- Your nomination must be accompanied by each judge receiving their own hard-copy of the nominated book within 1 week of the nomination deadline. You will need to send nominated books directly to the judges, whose details will be found in your submission confirmation email. Any nomination where books have not been received by that time will be removed from consideration.
- The prize will be judged by a committee appointed by the Vice-Chair of BISA, acting on behalf of the Executive Committee.
- The prize committee produces a long-list of a maximum of 10 nominated books.
- The Prize will be awarded at our annual conference. We reserve the right not to make an award in any particular year.
Got a question?
Enquiries about the prize and the process of nomination should be sent to BISA Vice-Chair, Professor Kyle Grayson: firstname.lastname@example.org
“[The award] substantiates the importance and timeliness of Indigenous women’s concerns and views about the concept and practice of self-determination. It is also very encouraging to see the award be given to a book focusing on Indigenous politics, an emerging but growing field in International Studies. It’s a reminder that it is well the worth the struggle to embark on an unestablished idea and stick to it even when the going gets tough. The award is also a tribute to the courageous Indigenous women who contributed to the research and informed my thinking about a challenging topic. I hope that the award will encourage scholars in other fields to engage with and learn from the field of Indigenous Studies. I also hope that it will help communities to push for the kinds of socio-political changes that are called for in the book."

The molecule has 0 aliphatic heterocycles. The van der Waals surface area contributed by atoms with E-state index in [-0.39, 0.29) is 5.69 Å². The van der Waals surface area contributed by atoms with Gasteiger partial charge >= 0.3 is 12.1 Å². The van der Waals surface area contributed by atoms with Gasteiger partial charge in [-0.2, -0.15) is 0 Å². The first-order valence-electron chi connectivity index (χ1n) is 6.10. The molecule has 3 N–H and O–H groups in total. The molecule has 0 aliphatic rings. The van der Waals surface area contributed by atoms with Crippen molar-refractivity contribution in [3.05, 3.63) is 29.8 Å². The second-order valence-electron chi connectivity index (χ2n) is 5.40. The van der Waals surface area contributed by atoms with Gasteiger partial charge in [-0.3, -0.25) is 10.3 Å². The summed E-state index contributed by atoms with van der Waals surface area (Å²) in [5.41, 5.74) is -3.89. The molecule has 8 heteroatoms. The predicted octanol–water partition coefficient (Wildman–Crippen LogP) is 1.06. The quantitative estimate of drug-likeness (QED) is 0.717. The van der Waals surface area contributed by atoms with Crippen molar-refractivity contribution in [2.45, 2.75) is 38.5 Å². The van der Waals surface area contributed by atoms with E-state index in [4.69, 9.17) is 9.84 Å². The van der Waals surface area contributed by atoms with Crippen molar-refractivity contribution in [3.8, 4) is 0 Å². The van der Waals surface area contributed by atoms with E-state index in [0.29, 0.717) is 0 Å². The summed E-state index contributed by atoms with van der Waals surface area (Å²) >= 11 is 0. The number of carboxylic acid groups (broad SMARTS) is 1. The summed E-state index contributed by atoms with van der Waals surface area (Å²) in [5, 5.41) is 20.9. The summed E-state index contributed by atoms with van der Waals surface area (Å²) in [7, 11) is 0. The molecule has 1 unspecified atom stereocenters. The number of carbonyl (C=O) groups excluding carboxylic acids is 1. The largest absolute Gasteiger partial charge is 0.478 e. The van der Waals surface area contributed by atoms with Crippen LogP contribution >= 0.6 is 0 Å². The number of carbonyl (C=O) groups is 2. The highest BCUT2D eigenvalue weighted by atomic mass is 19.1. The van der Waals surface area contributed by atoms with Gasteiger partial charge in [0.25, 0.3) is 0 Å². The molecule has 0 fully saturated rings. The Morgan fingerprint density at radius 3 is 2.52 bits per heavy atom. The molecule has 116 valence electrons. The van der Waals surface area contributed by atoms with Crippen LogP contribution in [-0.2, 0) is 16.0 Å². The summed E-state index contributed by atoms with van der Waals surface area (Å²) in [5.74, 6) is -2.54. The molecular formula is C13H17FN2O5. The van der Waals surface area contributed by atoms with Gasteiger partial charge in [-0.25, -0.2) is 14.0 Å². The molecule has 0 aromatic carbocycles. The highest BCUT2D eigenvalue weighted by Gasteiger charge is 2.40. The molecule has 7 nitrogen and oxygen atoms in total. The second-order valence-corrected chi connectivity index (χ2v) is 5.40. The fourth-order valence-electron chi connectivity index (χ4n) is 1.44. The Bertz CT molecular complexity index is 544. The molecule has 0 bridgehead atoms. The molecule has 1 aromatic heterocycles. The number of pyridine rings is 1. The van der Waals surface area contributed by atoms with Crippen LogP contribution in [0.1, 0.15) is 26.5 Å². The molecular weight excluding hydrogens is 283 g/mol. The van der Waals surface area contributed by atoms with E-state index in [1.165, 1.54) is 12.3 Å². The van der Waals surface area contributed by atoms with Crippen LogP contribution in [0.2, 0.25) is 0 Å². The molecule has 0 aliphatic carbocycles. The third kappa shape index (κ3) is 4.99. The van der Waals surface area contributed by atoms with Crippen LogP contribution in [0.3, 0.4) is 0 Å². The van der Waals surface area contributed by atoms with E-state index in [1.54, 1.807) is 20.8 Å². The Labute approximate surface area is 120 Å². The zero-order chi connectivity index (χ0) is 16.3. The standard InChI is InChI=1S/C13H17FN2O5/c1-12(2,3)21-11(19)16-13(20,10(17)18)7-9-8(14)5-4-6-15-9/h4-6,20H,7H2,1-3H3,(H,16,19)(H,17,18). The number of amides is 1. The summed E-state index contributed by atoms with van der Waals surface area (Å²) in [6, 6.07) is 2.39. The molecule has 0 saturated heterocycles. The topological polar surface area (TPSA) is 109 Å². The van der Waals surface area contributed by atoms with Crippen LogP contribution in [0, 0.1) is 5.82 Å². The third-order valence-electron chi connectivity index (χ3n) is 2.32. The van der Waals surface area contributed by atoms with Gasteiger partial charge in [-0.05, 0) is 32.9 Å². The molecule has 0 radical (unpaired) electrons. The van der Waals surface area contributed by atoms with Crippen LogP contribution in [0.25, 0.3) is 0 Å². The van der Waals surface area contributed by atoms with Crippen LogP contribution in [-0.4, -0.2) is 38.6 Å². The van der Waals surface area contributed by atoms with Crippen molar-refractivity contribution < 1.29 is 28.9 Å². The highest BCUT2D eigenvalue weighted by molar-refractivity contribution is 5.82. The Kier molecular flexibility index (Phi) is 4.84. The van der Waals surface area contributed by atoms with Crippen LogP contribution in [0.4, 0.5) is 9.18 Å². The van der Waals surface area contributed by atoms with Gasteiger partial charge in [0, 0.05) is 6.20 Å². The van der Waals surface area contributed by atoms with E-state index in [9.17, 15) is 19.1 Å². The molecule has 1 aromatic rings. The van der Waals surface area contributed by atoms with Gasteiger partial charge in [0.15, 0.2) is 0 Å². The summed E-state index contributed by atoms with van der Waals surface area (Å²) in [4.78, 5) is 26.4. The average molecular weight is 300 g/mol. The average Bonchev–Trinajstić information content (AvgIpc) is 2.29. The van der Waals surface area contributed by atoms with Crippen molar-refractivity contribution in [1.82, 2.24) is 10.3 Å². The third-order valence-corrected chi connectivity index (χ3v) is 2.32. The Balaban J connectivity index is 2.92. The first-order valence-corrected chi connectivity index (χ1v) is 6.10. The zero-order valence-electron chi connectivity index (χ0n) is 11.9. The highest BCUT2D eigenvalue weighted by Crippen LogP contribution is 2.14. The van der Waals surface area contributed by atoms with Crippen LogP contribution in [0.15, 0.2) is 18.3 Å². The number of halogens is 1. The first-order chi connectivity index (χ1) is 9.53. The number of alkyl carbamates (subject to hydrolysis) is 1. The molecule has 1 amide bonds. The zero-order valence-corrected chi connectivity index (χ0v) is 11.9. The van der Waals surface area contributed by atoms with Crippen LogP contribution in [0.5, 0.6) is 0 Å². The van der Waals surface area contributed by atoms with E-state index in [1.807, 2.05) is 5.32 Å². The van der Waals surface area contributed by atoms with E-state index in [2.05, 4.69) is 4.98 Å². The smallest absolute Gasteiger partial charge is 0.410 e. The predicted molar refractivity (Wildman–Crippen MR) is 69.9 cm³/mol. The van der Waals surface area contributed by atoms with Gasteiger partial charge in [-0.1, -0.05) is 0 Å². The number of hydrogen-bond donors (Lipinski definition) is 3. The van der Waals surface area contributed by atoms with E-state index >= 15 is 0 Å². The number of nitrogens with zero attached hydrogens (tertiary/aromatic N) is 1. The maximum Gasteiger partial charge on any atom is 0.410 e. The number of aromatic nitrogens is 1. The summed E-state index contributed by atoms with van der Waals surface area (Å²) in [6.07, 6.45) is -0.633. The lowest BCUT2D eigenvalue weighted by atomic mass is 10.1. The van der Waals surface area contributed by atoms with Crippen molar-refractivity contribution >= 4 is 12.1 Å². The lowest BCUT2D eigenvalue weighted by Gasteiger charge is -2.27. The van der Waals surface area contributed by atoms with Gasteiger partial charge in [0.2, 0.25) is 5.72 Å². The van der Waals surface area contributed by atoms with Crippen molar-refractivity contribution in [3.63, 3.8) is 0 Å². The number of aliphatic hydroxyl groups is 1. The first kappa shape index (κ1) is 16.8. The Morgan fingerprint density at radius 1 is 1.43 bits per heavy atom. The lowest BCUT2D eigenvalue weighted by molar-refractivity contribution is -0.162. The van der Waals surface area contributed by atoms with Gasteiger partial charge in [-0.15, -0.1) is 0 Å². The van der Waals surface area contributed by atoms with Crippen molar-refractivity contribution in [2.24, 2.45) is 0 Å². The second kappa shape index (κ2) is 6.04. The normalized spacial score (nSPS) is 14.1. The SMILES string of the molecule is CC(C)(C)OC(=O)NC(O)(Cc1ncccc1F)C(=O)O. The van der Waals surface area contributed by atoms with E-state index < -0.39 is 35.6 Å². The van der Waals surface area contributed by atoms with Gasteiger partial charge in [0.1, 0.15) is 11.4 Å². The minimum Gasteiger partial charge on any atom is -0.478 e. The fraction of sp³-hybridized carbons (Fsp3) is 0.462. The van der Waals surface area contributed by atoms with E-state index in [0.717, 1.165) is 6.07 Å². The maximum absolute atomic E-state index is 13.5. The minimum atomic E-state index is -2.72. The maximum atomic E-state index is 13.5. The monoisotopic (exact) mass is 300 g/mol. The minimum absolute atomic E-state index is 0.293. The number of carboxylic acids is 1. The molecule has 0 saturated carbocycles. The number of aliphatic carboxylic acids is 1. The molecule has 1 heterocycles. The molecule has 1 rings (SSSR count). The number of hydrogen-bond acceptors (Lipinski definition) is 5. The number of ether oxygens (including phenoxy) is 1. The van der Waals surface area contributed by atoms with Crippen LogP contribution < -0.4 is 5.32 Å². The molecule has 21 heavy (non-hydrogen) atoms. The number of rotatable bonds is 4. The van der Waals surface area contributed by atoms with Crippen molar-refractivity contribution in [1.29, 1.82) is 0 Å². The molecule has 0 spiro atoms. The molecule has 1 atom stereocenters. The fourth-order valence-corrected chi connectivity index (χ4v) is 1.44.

- 2022 Sumi Madhok, Vernacular Rights Cultures: The Politics of Origins, Human Rights and Gendered Struggles for Justice, Cambridge University Press
- 2021 Nicola Pratt: Embodying Geopolitics: Generations of Women’s Activism in Egypt, Jordan, and Lebanon, University of California Press
- 2020 Rauna Kuokkanen: Restructuring Relations: Indigenous Self-Determination, Governance and Gender
- 2019 Alasdair Cochrane: Sentientist Politics: A Theory of Global Inter-Species Justice
- 2018 Professor Laura Shepherd (University of Sydney): Gender, UN Peacebuilding and The Politics of Space and Dr Sean Molloy (University of Kent): Kant's International Relations: The Political Theology Of Perpetual Peace
- 2017 Dr Emma Hutchison (University of Queensland): Affective Communities in World Politics: Collective Emotions after Trauma
- 2016 Professor Patricia Owens (University of Sussex): Economy of Force: Counterinsurgency and the Historical Rise of the Social
- 2015 Associate Professor Rebecca Adler-Nissen (University of Copenhagen): Opting Out of the European Union: Diplomacy, Sovereignty and European Integration
- 2014 Professor Christian Reus-Smit (University of Queensland): Individual Rights and the Making of the International System
- 2013 Dr Laleh Khalili (SOAS, University of London): Time in the shadows: confinement in counterinsurgencies
- 2012 Associate Professor Dan Breznitz and Michael Murphree (Georgia Instiute of Technology): Run of the Red Queen: Government, Innovation, Globalization, and Economic Growth in China
- 2011 No award made
- 2010 inaugural prize Richard Ned Lebow (Dartmouth College, USA): A Cultural Theory of International Relations